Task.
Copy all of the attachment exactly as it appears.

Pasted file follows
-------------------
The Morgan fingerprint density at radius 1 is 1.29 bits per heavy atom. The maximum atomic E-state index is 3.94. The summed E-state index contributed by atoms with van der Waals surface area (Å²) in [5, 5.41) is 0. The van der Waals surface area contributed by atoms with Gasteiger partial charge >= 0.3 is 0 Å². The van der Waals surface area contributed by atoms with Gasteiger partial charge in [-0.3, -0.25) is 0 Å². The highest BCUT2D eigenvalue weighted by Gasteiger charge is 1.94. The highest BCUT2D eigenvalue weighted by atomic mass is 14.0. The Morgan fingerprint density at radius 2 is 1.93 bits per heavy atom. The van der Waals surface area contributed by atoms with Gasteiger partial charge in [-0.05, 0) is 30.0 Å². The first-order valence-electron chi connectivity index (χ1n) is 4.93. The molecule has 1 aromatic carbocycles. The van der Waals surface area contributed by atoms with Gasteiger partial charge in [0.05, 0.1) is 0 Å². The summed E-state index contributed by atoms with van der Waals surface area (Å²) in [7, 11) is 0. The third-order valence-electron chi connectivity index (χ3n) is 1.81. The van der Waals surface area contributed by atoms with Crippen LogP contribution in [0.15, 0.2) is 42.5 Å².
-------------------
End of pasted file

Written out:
The Morgan fingerprint density at radius 1 is 1.29 bits per heavy atom. The maximum atomic E-state index is 3.94. The summed E-state index contributed by atoms with van der Waals surface area (Å²) in [5, 5.41) is 0. The van der Waals surface area contributed by atoms with Gasteiger partial charge >= 0.3 is 0 Å². The van der Waals surface area contributed by atoms with Gasteiger partial charge in [-0.3, -0.25) is 0 Å². The highest BCUT2D eigenvalue weighted by Gasteiger charge is 1.94. The highest BCUT2D eigenvalue weighted by atomic mass is 14.0. The Morgan fingerprint density at radius 2 is 1.93 bits per heavy atom. The van der Waals surface area contributed by atoms with Gasteiger partial charge in [-0.05, 0) is 30.0 Å². The first-order valence-electron chi connectivity index (χ1n) is 4.93. The molecule has 1 aromatic carbocycles. The van der Waals surface area contributed by atoms with Gasteiger partial charge in [0.05, 0.1) is 0 Å². The summed E-state index contributed by atoms with van der Waals surface area (Å²) in [7, 11) is 0. The third-order valence-electron chi connectivity index (χ3n) is 1.81. The van der Waals surface area contributed by atoms with Crippen LogP contribution in [0.15, 0.2) is 42.5 Å².